Robert G Mead, Jr.
Robert G. Mead’s career was marked by his dedication to improved Latin American-U.S. cultural understanding. The first manifestation of this life-long endeavor might have occurred in Mexico, where as a teenager, he wrote a satirical essay on national stereotypes. Thereafter, throughout a long and distinguished career, he strove to educate the public about Latin American, notably through the letters he wrote to the Washington Post and the New York Times between 1944 and 1992, on topics ranging from U.S. diplomacy to Latin American Literature.
Less than twenty years into his professional career, Professor Mead was singled out as one of the twenty most influential Hispanists in the United States in recognition of his service as a consultant to the government, foundations, publishers, universities and national organizations. Convinced of the centrality of foreign language study to international understanding, Dr. Mead worked tirelessly with teachers of Spanish and Social Studies to expand opportunities for learning about Latin America. As a professor of Spanish and the University of Connecticut from 1947 to 1983, he was instrumental in increasing course offerings in Latin American literature and area studies. Author of six books and hundreds of articles and reviews, a visiting professor at six universities and a lecturer at many more, Professor Mead also was the recipient of numerous prestigious honors and awards. His colleagues at the University of Connecticut honor his memory through the annual Robert G. Mead, Jr. Lecture.
“Immigration in a Time of Trump”
Kevin Johnson is Dean, Mabie-Apallas Professor of Public Interest Law and Professor of Chicana/o Studies and UC Davis School of Law.
“New Perspectives on Emancipation and Freedom: Looking for Gender, Sexuality and Marginal Identities in the Archives”
Mimi Sheller is a Professor of Sociology at Drexel University.
“Puerto Rico, Puerto Ricans”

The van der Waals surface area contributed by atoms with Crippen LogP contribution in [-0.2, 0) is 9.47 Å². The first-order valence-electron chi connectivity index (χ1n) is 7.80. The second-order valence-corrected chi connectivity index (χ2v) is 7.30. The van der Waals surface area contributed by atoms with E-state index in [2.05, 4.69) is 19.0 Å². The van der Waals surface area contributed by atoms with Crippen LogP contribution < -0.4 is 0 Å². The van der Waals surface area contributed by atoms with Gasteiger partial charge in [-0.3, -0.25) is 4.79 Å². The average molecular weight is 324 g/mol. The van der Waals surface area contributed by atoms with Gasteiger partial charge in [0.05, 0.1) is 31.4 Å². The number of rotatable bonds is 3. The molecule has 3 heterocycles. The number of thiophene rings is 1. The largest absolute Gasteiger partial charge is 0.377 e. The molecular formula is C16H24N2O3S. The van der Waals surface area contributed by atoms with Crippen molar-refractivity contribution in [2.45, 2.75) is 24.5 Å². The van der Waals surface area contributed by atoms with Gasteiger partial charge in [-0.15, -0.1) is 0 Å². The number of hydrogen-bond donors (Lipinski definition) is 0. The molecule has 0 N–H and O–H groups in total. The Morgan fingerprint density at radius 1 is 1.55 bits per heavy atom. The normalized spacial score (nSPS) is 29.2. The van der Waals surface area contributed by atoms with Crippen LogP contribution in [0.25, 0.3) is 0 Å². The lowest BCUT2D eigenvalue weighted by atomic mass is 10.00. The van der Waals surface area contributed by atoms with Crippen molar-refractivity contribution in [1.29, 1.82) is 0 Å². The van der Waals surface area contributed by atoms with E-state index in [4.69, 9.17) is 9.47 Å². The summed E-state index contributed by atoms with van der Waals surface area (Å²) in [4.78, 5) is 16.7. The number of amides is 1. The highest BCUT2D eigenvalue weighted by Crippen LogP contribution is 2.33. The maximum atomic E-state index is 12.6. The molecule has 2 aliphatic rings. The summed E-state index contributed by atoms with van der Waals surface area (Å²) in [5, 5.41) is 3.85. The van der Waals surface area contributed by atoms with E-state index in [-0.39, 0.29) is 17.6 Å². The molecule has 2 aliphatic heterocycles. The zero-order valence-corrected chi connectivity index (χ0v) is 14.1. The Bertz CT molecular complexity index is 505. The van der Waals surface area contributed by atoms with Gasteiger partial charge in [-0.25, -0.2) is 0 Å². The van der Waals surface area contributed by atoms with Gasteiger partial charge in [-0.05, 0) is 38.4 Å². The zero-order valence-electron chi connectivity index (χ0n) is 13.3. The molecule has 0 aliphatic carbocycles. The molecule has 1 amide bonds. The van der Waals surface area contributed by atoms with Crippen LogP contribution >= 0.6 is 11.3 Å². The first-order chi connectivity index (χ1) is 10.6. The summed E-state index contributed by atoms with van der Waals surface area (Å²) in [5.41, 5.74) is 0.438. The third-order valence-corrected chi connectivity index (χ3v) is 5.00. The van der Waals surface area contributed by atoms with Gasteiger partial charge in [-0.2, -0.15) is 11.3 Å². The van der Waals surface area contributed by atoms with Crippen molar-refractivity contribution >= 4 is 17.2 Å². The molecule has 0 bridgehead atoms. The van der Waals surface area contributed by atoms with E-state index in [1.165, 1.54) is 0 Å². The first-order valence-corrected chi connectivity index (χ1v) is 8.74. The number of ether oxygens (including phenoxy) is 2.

Edwin Meléndez is a Professor of Urban Policy and Planning at Hunter College and the Director of the Center for Puerto Rican Studies.
Joe R. and Teresa Lazano Long Professor in Latin American Sociology, University of Texas-Austin
“Violence and Everyday Ethics at the Urban Margins”
Professor of Latin American and Caribbean Literatures
Univ. of Texas at Austin
“Cities of the Dead: Performing Life in the Caribbean”
Endowed Professor of Art History, Southern Methodist University
“Outside the Window: Art Stories in 1990s Mexico City”
Professor of English and Director of Humanities Council, Syracuse University
“On the Racialization of knowledge: Intellectual facets of the Columbian Legacy “
Carmen Diana Deere
Distinguished Professor, Latin American Studies and Food & Resource Economics, University of Florida
“Property Rights, Asset Accumulation, and Patrimonial Violence in Ecuador”
Director, Research and Policy Program, Global Development and Environment Institute, Tufts University
“Corn, Migration, and the Cheapening of Everything”
Professor of Political Science and Fellow, Helen Kellogg Inst. for International Studies, Notre Dame University
“Neoliberalism and Democracy in Latin America: A Look Back, the Challenges Ahead”
Eugene P. and Helen Conley Professor of Sociology
Notre Dame University
“Special Rapporteur of the Commission on Human Rights on the Human Rights of Migrants Office of the United Nations High Commissioner for Human Rights”
Professor, International Studies Anthropology, Brown University
“When Numbers Count: The Practice of Combating Human Trafficking from Colombia to Japan”
Distinguished Professor Emerita, The City University of New York
“Consuming Interests: Water, Liquor, and Coca Cola: From Ritual Integration to Corporate Expropriation in Highland Chiapas”
Sociologist and Professor of Social Sciences, Columbia University
“Trust Networks in Transnational Migration”
Assistant Professor, Loyola Marymount University
“I Lived to Tell: On Writing, Justice, and the Disappeared”
President, Mega-Cities Project, Trinity College
“Rio’s Favelas and the Myth of Marginality Revisited.”
Professor Emerita, Columbia University
“Literacy and Literature for a New Era”
Professor of Spanish, New York University
“Natural Parts and Unnatural Others: A Reflection on Patrimony and National Collections at the turn of the 20th Century”
Centro de Estudio Históricos, El Colegio de México
“A Mexican Perspective on the War Between the U.S. and Mexico, 1946-1848”
William Rand Kenan, Jr. Prof. of Political Science, UNC-Chapel Hill
“Teaching Latin Americans to Elect ‘Good Men’: The U.S. Crusade for Democracy in Latin America”
Professor of Spanish, Emeritus, The University of Pennsylvania
“Figure and Function in Latin American Literature